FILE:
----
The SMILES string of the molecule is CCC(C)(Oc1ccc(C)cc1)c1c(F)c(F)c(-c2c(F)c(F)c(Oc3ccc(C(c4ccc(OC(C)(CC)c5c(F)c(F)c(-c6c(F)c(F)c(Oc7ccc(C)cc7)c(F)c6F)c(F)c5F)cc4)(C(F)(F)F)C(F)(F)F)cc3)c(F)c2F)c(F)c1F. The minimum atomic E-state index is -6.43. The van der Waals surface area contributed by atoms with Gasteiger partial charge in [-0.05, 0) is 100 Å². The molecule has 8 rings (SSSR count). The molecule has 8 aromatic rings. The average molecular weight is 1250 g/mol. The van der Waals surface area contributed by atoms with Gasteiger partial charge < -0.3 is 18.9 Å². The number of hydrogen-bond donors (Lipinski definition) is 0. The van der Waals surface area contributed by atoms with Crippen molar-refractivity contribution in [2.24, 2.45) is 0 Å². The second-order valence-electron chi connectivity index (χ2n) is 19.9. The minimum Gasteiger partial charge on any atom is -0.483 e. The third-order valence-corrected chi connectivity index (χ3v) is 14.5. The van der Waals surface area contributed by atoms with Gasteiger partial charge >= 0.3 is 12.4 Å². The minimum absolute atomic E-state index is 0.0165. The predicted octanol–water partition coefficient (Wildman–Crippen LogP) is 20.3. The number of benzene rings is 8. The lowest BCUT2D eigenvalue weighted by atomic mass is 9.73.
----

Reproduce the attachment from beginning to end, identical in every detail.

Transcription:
The SMILES string of the molecule is CCC(C)(Oc1ccc(C)cc1)c1c(F)c(F)c(-c2c(F)c(F)c(Oc3ccc(C(c4ccc(OC(C)(CC)c5c(F)c(F)c(-c6c(F)c(F)c(Oc7ccc(C)cc7)c(F)c6F)c(F)c5F)cc4)(C(F)(F)F)C(F)(F)F)cc3)c(F)c2F)c(F)c1F. The minimum atomic E-state index is -6.43. The van der Waals surface area contributed by atoms with Gasteiger partial charge in [-0.05, 0) is 100 Å². The molecule has 8 rings (SSSR count). The molecule has 8 aromatic rings. The average molecular weight is 1250 g/mol. The van der Waals surface area contributed by atoms with Gasteiger partial charge < -0.3 is 18.9 Å². The number of hydrogen-bond donors (Lipinski definition) is 0. The van der Waals surface area contributed by atoms with Crippen molar-refractivity contribution in [2.24, 2.45) is 0 Å². The second-order valence-electron chi connectivity index (χ2n) is 19.9. The minimum Gasteiger partial charge on any atom is -0.483 e. The third-order valence-corrected chi connectivity index (χ3v) is 14.5. The van der Waals surface area contributed by atoms with Gasteiger partial charge >= 0.3 is 12.4 Å². The minimum absolute atomic E-state index is 0.0165. The predicted octanol–water partition coefficient (Wildman–Crippen LogP) is 20.3. The number of benzene rings is 8. The lowest BCUT2D eigenvalue weighted by atomic mass is 9.73.